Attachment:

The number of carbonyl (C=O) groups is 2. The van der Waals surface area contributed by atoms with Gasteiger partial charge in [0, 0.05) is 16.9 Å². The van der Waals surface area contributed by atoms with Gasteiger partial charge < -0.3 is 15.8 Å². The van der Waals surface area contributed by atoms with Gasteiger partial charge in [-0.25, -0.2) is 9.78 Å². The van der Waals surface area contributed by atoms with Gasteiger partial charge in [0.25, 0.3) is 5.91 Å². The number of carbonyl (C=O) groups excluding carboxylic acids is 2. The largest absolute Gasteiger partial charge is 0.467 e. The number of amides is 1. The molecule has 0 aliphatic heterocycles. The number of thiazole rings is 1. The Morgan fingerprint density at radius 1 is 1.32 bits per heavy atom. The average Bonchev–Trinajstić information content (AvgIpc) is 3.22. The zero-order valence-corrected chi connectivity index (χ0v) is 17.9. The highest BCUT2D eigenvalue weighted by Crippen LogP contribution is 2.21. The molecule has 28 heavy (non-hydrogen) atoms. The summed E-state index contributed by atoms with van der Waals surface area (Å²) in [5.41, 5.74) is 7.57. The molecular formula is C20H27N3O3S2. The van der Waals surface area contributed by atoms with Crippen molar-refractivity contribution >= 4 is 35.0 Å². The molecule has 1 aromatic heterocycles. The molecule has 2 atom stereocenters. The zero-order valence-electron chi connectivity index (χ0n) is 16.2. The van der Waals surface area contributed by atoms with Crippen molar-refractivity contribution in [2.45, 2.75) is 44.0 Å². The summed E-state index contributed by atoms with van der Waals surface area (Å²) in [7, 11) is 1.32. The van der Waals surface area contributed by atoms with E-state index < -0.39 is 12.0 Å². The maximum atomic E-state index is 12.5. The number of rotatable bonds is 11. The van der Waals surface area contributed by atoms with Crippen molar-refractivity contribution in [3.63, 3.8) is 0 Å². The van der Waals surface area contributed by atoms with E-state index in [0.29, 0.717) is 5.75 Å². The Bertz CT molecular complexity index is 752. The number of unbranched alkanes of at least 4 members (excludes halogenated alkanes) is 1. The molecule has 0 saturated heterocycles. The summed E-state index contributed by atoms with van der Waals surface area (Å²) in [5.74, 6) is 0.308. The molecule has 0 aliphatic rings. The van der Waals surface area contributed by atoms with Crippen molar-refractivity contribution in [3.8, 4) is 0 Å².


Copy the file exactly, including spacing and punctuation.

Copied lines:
The number of carbonyl (C=O) groups is 2. The van der Waals surface area contributed by atoms with Gasteiger partial charge in [0, 0.05) is 16.9 Å². The van der Waals surface area contributed by atoms with Gasteiger partial charge < -0.3 is 15.8 Å². The van der Waals surface area contributed by atoms with Gasteiger partial charge in [-0.25, -0.2) is 9.78 Å². The van der Waals surface area contributed by atoms with Gasteiger partial charge in [0.25, 0.3) is 5.91 Å². The number of carbonyl (C=O) groups excluding carboxylic acids is 2. The largest absolute Gasteiger partial charge is 0.467 e. The number of amides is 1. The molecule has 0 aliphatic heterocycles. The number of thiazole rings is 1. The Morgan fingerprint density at radius 1 is 1.32 bits per heavy atom. The average Bonchev–Trinajstić information content (AvgIpc) is 3.22. The zero-order valence-corrected chi connectivity index (χ0v) is 17.9. The highest BCUT2D eigenvalue weighted by Crippen LogP contribution is 2.21. The molecule has 28 heavy (non-hydrogen) atoms. The summed E-state index contributed by atoms with van der Waals surface area (Å²) in [5.41, 5.74) is 7.57. The molecular formula is C20H27N3O3S2. The van der Waals surface area contributed by atoms with Crippen molar-refractivity contribution >= 4 is 35.0 Å². The molecule has 1 aromatic heterocycles. The molecule has 2 atom stereocenters. The zero-order valence-electron chi connectivity index (χ0n) is 16.2. The van der Waals surface area contributed by atoms with Crippen molar-refractivity contribution in [2.45, 2.75) is 44.0 Å². The summed E-state index contributed by atoms with van der Waals surface area (Å²) in [7, 11) is 1.32. The van der Waals surface area contributed by atoms with E-state index < -0.39 is 12.0 Å². The maximum atomic E-state index is 12.5. The number of rotatable bonds is 11. The van der Waals surface area contributed by atoms with Crippen molar-refractivity contribution in [3.63, 3.8) is 0 Å². The van der Waals surface area contributed by atoms with E-state index in [0.29, 0.717) is 5.75 Å². The Bertz CT molecular complexity index is 752. The number of unbranched alkanes of at least 4 members (excludes halogenated alkanes) is 1. The molecule has 0 saturated heterocycles. The summed E-state index contributed by atoms with van der Waals surface area (Å²) in [5.74, 6) is 0.308. The molecule has 0 aliphatic rings. The van der Waals surface area contributed by atoms with Crippen molar-refractivity contribution in [3.8, 4) is 0 Å².